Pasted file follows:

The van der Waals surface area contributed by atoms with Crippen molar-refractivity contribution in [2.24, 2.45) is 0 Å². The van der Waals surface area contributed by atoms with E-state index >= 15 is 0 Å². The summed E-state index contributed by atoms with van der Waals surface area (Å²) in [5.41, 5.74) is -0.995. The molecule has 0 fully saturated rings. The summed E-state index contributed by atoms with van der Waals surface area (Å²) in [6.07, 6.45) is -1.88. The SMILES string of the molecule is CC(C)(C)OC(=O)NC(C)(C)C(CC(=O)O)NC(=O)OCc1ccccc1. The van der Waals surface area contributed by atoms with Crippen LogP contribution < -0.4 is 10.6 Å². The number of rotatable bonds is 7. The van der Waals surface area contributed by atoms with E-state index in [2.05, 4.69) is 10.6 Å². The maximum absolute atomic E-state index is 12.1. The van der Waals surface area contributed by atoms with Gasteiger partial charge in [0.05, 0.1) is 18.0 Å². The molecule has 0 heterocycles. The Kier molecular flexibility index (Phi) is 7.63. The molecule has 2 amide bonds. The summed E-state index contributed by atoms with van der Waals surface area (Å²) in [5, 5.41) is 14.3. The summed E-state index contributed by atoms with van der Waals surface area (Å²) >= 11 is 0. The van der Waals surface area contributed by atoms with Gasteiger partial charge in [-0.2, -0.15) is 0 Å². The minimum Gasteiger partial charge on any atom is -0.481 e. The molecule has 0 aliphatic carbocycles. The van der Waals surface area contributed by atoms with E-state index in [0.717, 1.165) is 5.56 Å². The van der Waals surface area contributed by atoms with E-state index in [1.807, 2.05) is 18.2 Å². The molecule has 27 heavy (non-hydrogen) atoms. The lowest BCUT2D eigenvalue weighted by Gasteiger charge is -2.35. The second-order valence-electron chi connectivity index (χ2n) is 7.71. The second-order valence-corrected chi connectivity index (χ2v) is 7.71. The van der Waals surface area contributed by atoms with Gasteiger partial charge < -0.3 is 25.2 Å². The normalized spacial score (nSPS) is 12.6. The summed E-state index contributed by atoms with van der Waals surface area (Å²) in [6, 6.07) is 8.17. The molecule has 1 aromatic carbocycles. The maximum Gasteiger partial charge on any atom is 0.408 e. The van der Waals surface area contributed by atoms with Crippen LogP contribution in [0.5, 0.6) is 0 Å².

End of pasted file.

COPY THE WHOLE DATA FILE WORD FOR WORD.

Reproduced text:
The van der Waals surface area contributed by atoms with Crippen molar-refractivity contribution in [2.24, 2.45) is 0 Å². The van der Waals surface area contributed by atoms with E-state index >= 15 is 0 Å². The summed E-state index contributed by atoms with van der Waals surface area (Å²) in [5.41, 5.74) is -0.995. The molecule has 0 fully saturated rings. The summed E-state index contributed by atoms with van der Waals surface area (Å²) in [6.07, 6.45) is -1.88. The SMILES string of the molecule is CC(C)(C)OC(=O)NC(C)(C)C(CC(=O)O)NC(=O)OCc1ccccc1. The van der Waals surface area contributed by atoms with Crippen LogP contribution < -0.4 is 10.6 Å². The number of rotatable bonds is 7. The van der Waals surface area contributed by atoms with E-state index in [2.05, 4.69) is 10.6 Å². The maximum absolute atomic E-state index is 12.1. The van der Waals surface area contributed by atoms with Gasteiger partial charge in [0.05, 0.1) is 18.0 Å². The molecule has 0 heterocycles. The Kier molecular flexibility index (Phi) is 7.63. The molecule has 2 amide bonds. The summed E-state index contributed by atoms with van der Waals surface area (Å²) in [5, 5.41) is 14.3. The summed E-state index contributed by atoms with van der Waals surface area (Å²) >= 11 is 0. The van der Waals surface area contributed by atoms with Gasteiger partial charge in [-0.2, -0.15) is 0 Å². The minimum Gasteiger partial charge on any atom is -0.481 e. The molecule has 0 aliphatic carbocycles. The van der Waals surface area contributed by atoms with E-state index in [0.717, 1.165) is 5.56 Å². The van der Waals surface area contributed by atoms with E-state index in [1.807, 2.05) is 18.2 Å². The molecule has 27 heavy (non-hydrogen) atoms. The lowest BCUT2D eigenvalue weighted by Gasteiger charge is -2.35. The second-order valence-electron chi connectivity index (χ2n) is 7.71. The second-order valence-corrected chi connectivity index (χ2v) is 7.71. The van der Waals surface area contributed by atoms with Gasteiger partial charge < -0.3 is 25.2 Å². The normalized spacial score (nSPS) is 12.6. The summed E-state index contributed by atoms with van der Waals surface area (Å²) in [6, 6.07) is 8.17. The molecule has 1 aromatic carbocycles. The maximum Gasteiger partial charge on any atom is 0.408 e. The van der Waals surface area contributed by atoms with Crippen LogP contribution in [0.5, 0.6) is 0 Å².